Despite this minor criticism—or better: critical engagement—I think that every academic discipline ought to have a book like De-Introducing the New Testament. Although written specifically about the field of New Testament studies, and particularly for its professional practitioners, the authors’ attempt at “excavating and unmasking the most basic categories and operative frameworks in the field” could be ported to other fields within religious studies and the humanities (ix). The ways in which any field is constructed and performed are not self-evidently the only options available. By “de-introducing” the field, Penner and Lopez illumine the stories we’ve told about it, and offer up new ones for its future. While written particularly for students and scholars of the New Testament, De-Introducing would be a welcome addition to the library of any scholar of religion, no matter the subfield. As a model for future studies on other subfields in religious studies, Penner and Lopez’s narration of New Testament studies should inspire other similarly fruitful “de-introductions” throughout our broad discipline.

About the Reviewer(s): 

Danny Yencich is a Ph.D. student in New Testament and Christian Origins at the University of Denver and Iliff School of Theology.

Date of Review: 
September 26, 2016
About the Author(s)/Editor(s)/Translator(s): 

Davina C. Lopez is the author of Apostle to the Conquered: Reimagining Paul's Mission (2008).

Todd Penner is the author of Contextualizing Gender in Early Christian Discourse (with Caroline Vander Stichele, 2009) and In Praise of Christian Origins: Stephen and the Hellenists in Lukan Apologetic Historiography (2004). 

Both Lopez and Penner conducted research for this book as scholars-in-residence at the Burke Library of Union Theological Seminary/Columbia University between 2010 and 2011. In addition, they are both Senior Editors for the Oxford Encyclopedia of the Bible and Gender Studies (2014) and have co-authored numerous essays together related to method and its consequence for interpretation in the study of the New Testament.

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Comments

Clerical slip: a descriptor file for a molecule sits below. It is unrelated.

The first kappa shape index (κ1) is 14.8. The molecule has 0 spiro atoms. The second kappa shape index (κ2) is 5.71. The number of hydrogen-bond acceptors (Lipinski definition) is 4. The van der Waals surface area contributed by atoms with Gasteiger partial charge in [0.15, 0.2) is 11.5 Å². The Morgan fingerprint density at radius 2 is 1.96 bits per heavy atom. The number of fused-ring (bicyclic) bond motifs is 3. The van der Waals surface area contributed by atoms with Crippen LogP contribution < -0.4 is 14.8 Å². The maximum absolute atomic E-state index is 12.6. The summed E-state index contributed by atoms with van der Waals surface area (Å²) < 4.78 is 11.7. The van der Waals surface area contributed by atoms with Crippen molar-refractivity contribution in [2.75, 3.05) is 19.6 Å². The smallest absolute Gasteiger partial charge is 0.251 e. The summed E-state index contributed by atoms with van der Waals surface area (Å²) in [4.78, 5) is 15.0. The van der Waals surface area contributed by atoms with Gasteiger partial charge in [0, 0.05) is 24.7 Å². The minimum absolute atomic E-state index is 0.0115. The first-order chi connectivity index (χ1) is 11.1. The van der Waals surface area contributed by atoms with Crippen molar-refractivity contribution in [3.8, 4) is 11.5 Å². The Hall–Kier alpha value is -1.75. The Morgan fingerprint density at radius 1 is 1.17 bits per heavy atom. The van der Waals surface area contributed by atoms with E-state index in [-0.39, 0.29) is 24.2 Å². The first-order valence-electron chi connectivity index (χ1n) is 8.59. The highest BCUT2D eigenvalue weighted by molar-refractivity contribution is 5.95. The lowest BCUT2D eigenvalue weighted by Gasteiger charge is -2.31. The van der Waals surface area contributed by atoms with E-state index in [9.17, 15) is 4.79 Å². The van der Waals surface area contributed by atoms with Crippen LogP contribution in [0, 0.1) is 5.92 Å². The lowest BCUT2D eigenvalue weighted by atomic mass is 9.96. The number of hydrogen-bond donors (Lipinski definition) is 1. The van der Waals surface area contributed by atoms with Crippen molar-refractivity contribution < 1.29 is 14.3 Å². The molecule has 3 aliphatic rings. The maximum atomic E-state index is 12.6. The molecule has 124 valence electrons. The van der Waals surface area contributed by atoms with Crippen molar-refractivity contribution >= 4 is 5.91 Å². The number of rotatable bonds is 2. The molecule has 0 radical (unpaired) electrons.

Mark Caponigro

Yes, this book does indeed sound fascinating, and I look forward to seeing it. Meanwhile, those who like me have yet to read it will perhaps be, like me, curious to see what Danny Yencich is warning us about, re Jews and Romans. We may hope that more and more workers in NT studies and Christian origins are aware of the retrojection of anti-Judaic and even anti-Semitic sentiments, of ages-old tradition perhaps, into many an interpretation; fortunately we have Amy-Jill Levine to warn us that even now we must be wary. As a classicist, I can add that there is a certain reductivism regarding Greco-Roman culture, thought,and religion, accompanied by a dismissive attitude, now and again to be found in discussions of e.g. emperor-worship.

But Yencich may be referring to something other, something like a discovery of the "genius" of Christianity in the principled systematic rejection of "Judaism" (however that might be defined), or of Greco-Roman emperor-venerating polytheism. Well, good ideas remain as good as ever, until they're taken too far. We should hope at this point that workers (including preachers, and the authors of sourcebooks consulted by preachers, typical targets of Ms. Levine) might understand that Paul's re-interpretation of his own Jewish past, and his negotiation with the more traditional-Judaism-regarding people in Christian communities he knew, represent a very different phenomenon than what we see in the negative portrayals of Pharisees and/or Jews in Matthew, Luke, and John, post-destruction of the Temple and in the milieu of the conception of proto-Rabbinic Judaism, even if one or two of Paul's ideas may have influenced the latters' rhetoric (let's leave aside how they may have come to know of Pauline ideas, though that's a worthwhile issue). As for dealing with Rome, or "Rome," that should be understood to require so much nuance and sense of the topical and the occasional that no one who is serious could hope to pronounce anything systematic. Of course considerations of Roman power, politics and religion had a great deal to do with the compositions of Mark and (in other ways) of Revelation. But even Mark gives a nuanced portrait of Romans; and the composition as well of Luke and Acts in the 80s ought to convince us that we dare not say anything too simplistic. The NT scholar now working whom I most admire (alongside the late Raymond Brown), Bart Ehrman, likes the observations made by Michael Peppard (whom I also admire, and moreover have met him and heard him speak) regarding the christological title "Son of God": "ho huiòs to~u theo~u" is not quite the same as the Julio-Claudians' "divi filius," but one can agree that the idea of a connexion is worth exploring.

Anyway I fully follow the contention of Ehrman, who is himself by no means alone and eccentric, that the historical Jesus, "apocalyptic prophet," was himself not worried about ideologies that can be referred to as Jewish or Roman, and that a large part of the fascination in NT studies and Christian origins is how this varied group of Jesus-oriented people within a century after 30 CE accommodated the no less varied memories and traditions of that Jesus to very different circumstances of sociology, politics, religious aspiration, and literary creativity.